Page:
I heard this term “Work from Home” for the first time when I worked with Apna Paisa a Sequoia funded venture – the new-age start-up. This was the official term used for “Working from Home” where I was one of the privileged ones to avail “Work from Home” periodically. I loved this arrangement especially in monsoon, by avoiding clumsy travel and enjoy rains with tea and pakoras in the company of my laptop.
This motivated me to create a small work station in the living room from where I could watch nature in its full glory. This was many years ago but work station remains, I am superstitious that most great ideas for writing emerge from here. I would admit that I have done some great pieces from here and call it “Sinhasan Battissi” So whenever I needed to work on a stressful rather challenging assignment, I would tell my boss, Mr Harsh Roongta, WFH on SB. He would laugh it off…
Coming back to WFH – It’s not that I never did office work at home but it was charitable work, it was never accounted for. In the 90s it was unthinkable – not to go to the office at 9 AM. Going to the office was sacrosanct. It used to give us a different high altogether.
WFH returned in my life again after a gap of four years with a prestigious project in IIT Bombay where I anchored and edited a book – Energy Swaraj. Author Dr Chetan Singh Solanki gave me full freedom/flexibility to plan it all including – WFH. And I must admit that it turned out to be such a rewarding experience and Dr Solanki would acknowledge that with the result in the form of his book and blogs.
This time my approach was very disciplined: Work from 10:30 AM to 1:30 AM (Peak productive time, of course, domestic helps withstanding) followed by a course full meal, not tiffin, two-hour rest back at work around 4 with tea and snacks, till 7:30 followed by a two-hour break and then night shift. It worked well and this is how I realised the importance of WFH. It is a great way to exploit the potential of senior employees in the creative field who have the skillset and expertise but not the energy of fighting the crowds of Mumbai locals and official grind.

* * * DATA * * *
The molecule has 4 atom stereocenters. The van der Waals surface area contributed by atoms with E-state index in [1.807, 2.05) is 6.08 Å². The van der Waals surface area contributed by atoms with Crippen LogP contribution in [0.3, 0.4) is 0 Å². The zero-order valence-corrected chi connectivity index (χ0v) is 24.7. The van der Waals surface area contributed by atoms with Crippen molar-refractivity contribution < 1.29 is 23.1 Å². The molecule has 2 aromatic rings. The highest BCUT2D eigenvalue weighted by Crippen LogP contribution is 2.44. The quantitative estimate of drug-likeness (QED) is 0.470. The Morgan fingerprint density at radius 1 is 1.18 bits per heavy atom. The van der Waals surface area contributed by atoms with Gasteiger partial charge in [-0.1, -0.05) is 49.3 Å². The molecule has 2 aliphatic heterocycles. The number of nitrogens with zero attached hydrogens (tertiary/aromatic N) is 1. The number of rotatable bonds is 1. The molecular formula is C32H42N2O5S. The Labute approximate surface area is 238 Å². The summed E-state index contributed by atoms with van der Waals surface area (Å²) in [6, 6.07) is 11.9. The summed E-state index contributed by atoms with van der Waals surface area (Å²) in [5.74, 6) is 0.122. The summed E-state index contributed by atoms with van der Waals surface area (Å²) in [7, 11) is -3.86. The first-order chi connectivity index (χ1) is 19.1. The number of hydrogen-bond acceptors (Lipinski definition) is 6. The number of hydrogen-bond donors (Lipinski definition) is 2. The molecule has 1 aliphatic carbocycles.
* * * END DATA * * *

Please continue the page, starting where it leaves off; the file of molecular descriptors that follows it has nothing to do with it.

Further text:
Now, WFH has proven to be the lifeline of the corporate world. I knew it will become something very big someday, but this way, never imagined. This time, it is not out of flexibility or a new corporate culture where you can be at home in office and vice versa while working for global companies, it is out of compulsion.
WFH is the new normal, trend favoured going forward ( WFH resurfaced again in my life with me joining corporate sector briefly). This time we are holed up indoors, with no chance of meeting anyone, visiting friends or relatives, it’s just you, your family and laptop. The only difference being “You are working from home and Working for home” simultaneously. It is like playing the double role of 70s movie “Sita Aur Gita” – when the boss calls, you timidly say “Yes Sir / Maam, no problem, I will do it just now! With Jhaadu in one hand and mobile in the other, you don’t know which to bang first. When the husband calls for tea, you become Gita: Can’t you see the boss called, I have to finish that report. Prepare tea and give me too!
Life couldn’t have been busier than this! All domestic / household work – teamwork completely at a toss, cooking, dishes, washing, cleaning, attending phones – personal, official and then humongous office work. Then there are webinars/ FB Live Shows/ Hobby Classes and full-time FB and Twitter. Not to forget regular bantering by husband and children who think mummy/wife is at home to dole out dishes and dance to their tunes. This is when we take over the role of Geeta! Thanks, Sippy ji for giving us endearing Hema Malini ji as Sita and Gita, my all-time favourite.
WFH is the nectar from Covid19, let’s not let it become: Nectar in the sieve.
Let’s exploit its full potential Covid or no Covid.